Gavin’s request to attend a meeting in Europe were not adverse
Regarding the former decision, the record
indicates that the move was nothing more than something that
made Mr. Gavin subjectively unhappy, which is insufficient to
create an adverse employment action.
Regarding the latter
decision, when asked during his deposition whether he knew who
made the decision to prevent him from traveling and on what
basis it was made, Mr. Gavin responded “I don’t know.” (Gavin
Dep. 287:1-7.). Additionally, while Mr. Gavin may have been
unhappy that he could not attend personally, he does not refute
that Haworth had a European team on the ground in Manchester,
and again, “[n]ot everything that makes an employee unhappy”
constitutes an adverse employment action. Cortes v. Univ. of
Med. & Dentistry of New Jersey, 391 F. Supp. 2d 298, 312 (D.N.J.
The Court therefore concludes that Plaintiff has failed
to meet its prima facie case of disability discrimination under
the LAD; thus, summary judgment is warranted.
B. Summary Judgment is Warranted on Plaintiff’s Failure to
Accommodate Claim (Count Two)
The Court will also grant summary judgment on Count Two in
the Complaint, Plaintiff’s failure to accommodate claim.
Gavin alleges that Haworth failed to accommodate his disability
by requiring him to complete the weekly activity reports as part
of the corrective action process.
Although the NJLAD statute
does not specifically address reasonable accommodation, “courts
have uniformly held that the [NJLAD] nevertheless requires an
employer to reasonably accommodate an employee’s handicap.”
Victor, 952 A.2d at 502 citations omitted).
Under the NJLAD, an
employer must “make a reasonable accommodation to the
limitations of an employee or applicant who is a person with a
disability, unless the employer can demonstrate that the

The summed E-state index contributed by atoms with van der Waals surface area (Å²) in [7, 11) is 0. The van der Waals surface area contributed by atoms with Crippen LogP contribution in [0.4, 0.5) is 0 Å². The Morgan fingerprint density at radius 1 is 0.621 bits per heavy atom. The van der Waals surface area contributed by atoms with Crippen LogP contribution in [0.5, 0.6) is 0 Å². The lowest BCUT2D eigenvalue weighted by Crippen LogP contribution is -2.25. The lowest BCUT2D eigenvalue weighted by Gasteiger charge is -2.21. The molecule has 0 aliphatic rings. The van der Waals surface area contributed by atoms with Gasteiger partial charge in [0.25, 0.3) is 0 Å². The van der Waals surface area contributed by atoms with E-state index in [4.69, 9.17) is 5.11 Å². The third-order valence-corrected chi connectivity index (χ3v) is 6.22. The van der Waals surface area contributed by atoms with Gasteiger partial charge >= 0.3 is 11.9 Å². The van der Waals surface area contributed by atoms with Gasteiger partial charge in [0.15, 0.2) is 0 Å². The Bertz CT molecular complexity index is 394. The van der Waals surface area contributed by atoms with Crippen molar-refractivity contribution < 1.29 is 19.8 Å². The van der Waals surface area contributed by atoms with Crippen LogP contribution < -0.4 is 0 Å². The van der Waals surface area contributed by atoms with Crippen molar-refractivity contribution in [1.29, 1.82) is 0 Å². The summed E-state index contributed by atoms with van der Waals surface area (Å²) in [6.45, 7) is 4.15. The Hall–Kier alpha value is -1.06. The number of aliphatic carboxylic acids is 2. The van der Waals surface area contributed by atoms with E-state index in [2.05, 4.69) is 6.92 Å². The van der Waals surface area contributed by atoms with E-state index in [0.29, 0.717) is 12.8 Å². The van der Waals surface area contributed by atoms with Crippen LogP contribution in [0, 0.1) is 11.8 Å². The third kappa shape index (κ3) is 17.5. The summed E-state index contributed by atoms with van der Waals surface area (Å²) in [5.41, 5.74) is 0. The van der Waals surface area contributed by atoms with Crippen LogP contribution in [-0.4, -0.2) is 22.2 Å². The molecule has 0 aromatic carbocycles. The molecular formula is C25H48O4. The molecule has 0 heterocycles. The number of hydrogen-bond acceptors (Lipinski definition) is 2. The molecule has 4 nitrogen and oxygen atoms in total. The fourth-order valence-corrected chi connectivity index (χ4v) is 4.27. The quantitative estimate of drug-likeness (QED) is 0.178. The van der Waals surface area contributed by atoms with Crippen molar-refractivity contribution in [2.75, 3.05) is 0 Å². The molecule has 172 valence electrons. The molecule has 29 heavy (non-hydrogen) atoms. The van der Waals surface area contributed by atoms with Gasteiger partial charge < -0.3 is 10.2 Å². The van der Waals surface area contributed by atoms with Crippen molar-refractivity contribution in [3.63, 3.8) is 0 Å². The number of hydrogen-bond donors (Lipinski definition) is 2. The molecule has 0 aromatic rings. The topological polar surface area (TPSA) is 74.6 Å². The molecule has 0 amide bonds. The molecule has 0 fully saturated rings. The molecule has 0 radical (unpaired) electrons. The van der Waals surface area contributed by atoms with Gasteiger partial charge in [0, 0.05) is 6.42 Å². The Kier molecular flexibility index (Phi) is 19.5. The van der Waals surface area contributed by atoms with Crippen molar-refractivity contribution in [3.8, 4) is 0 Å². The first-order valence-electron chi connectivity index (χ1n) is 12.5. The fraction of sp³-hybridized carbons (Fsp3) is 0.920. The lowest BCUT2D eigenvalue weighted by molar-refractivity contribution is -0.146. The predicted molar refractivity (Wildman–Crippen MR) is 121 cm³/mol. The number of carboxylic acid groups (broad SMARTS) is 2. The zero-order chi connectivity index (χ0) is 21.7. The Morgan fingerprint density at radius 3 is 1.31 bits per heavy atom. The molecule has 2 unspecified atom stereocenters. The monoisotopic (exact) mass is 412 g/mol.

accommodation would impose an undue hardship.”
Code. Tit. 13, § 13-2.5; see also Fitzgerald v. Shore Memorial
Hosp., 92 F. Supp. 3d 214, 237 (D.N.J. 2015).
“To prevail on a failure to accommodate claim, a plaintiff
must first present the prima facie elements required in any
disability discrimination claim.” Fitzgerald, 92 F. Supp. 3d at
237. As the Court has already determined, Plaintiff cannot
establish a prima facie case for disability discrimination
because he cannot show that he was subjected to an adverse
Plaintiff argues that the NJLAD does not require him to
demonstrate an adverse employment action in order to establish a
failure to accommodate claim. (Pl. Opp’n at 16.)
In Victor v.
State, 203 N.J. 383 (2010), the New Jersey Supreme Court
considered at length when a plaintiff may bring a failure to
accommodate claim where there was no adverse employment action
apart from the failure to accommodate.
Despite its detailed
analysis of the issue and its recognition of the broad remedial
sweep of the NJLAD, the court ultimately declined to decide the
issue. Id. at 422.
Courts applying New Jersey law since Victor
have continued to consider “adverse employment action” as a
threshold issue. See, e.g., Bull v. United Parcel Serv., Inc.,
620 F. App’x 103, 107 (3d Cir. 2015) (“[a]lthough the New Jersey
Supreme Court may later decide to strike “adverse employment
action” as a distinct element in a failure to accommodate claim,
it has not yet done so”); Zack v. State, Dept. of Labor and
Workforce Development, 2012 WL 832611 (N.J. Super. App. Div.
Mar. 14, 2012) (“[d]espite Victor’s legacy of uncertainty, under
prevailing legal standards, the third element of a prima facie
[case] for employment discrimination based on disability
requires plaintiff to show she suffered an adverse employment
action due to her handicap”).
Therefore, an adverse employment
action remains a required element of a prima facie failure to
accommodate claim under the LAD, and as explained supra,
Plaintiff cannot satisfy the adverse employment action prong of
its prima facie disability discrimination case.
C. A Genuine Issue of Disputed Fact Prevents Summary
Judgment on Plaintiff’s Claim That He Was Subjected To a
Hostile Work Environment.
Finally, Defendant argues that Mr. Gavin was not subjected
to a hostile work environment because Mr. Gavin’s subjective
beliefs that Mr. Pizoli was motivated by discriminatory animus
in deciding how to deal with the many complaints that others
made about him is not sufficient, as a matter of law, under the
To establish a hostile work environment claim, Mr. Gavin
must show that (1) he is disabled, (2) that he was subjected to
conduct that would not have occurred but for his disability, and